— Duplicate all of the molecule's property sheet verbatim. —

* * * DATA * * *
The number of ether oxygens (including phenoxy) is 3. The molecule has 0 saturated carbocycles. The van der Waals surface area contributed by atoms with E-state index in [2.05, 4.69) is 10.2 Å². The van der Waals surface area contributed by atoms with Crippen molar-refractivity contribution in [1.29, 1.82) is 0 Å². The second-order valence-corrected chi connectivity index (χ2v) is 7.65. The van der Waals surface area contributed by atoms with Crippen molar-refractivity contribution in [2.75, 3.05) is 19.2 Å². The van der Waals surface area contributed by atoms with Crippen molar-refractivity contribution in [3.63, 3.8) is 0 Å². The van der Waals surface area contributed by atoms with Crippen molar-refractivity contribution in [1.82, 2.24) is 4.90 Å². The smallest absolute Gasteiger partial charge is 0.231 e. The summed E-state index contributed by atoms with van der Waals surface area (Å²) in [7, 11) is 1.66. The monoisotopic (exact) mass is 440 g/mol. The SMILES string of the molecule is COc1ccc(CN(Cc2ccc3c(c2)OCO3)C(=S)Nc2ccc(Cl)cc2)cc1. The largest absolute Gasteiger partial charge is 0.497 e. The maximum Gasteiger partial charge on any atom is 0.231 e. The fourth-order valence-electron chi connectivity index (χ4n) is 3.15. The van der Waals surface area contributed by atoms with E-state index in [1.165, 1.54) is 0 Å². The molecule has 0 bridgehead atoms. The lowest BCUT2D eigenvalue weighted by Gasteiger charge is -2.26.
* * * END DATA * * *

The number of ether oxygens (including phenoxy) is 3. The molecule has 0 saturated carbocycles. The van der Waals surface area contributed by atoms with E-state index in [2.05, 4.69) is 10.2 Å². The van der Waals surface area contributed by atoms with Crippen molar-refractivity contribution in [1.29, 1.82) is 0 Å². The second-order valence-corrected chi connectivity index (χ2v) is 7.65. The van der Waals surface area contributed by atoms with Crippen molar-refractivity contribution in [2.75, 3.05) is 19.2 Å². The van der Waals surface area contributed by atoms with Crippen molar-refractivity contribution in [3.63, 3.8) is 0 Å². The van der Waals surface area contributed by atoms with Crippen molar-refractivity contribution in [1.82, 2.24) is 4.90 Å². The smallest absolute Gasteiger partial charge is 0.231 e. The summed E-state index contributed by atoms with van der Waals surface area (Å²) in [7, 11) is 1.66. The monoisotopic (exact) mass is 440 g/mol. The SMILES string of the molecule is COc1ccc(CN(Cc2ccc3c(c2)OCO3)C(=S)Nc2ccc(Cl)cc2)cc1. The largest absolute Gasteiger partial charge is 0.497 e. The maximum Gasteiger partial charge on any atom is 0.231 e. The fourth-order valence-electron chi connectivity index (χ4n) is 3.15. The van der Waals surface area contributed by atoms with E-state index in [1.165, 1.54) is 0 Å². The molecule has 0 bridgehead atoms. The lowest BCUT2D eigenvalue weighted by Gasteiger charge is -2.26.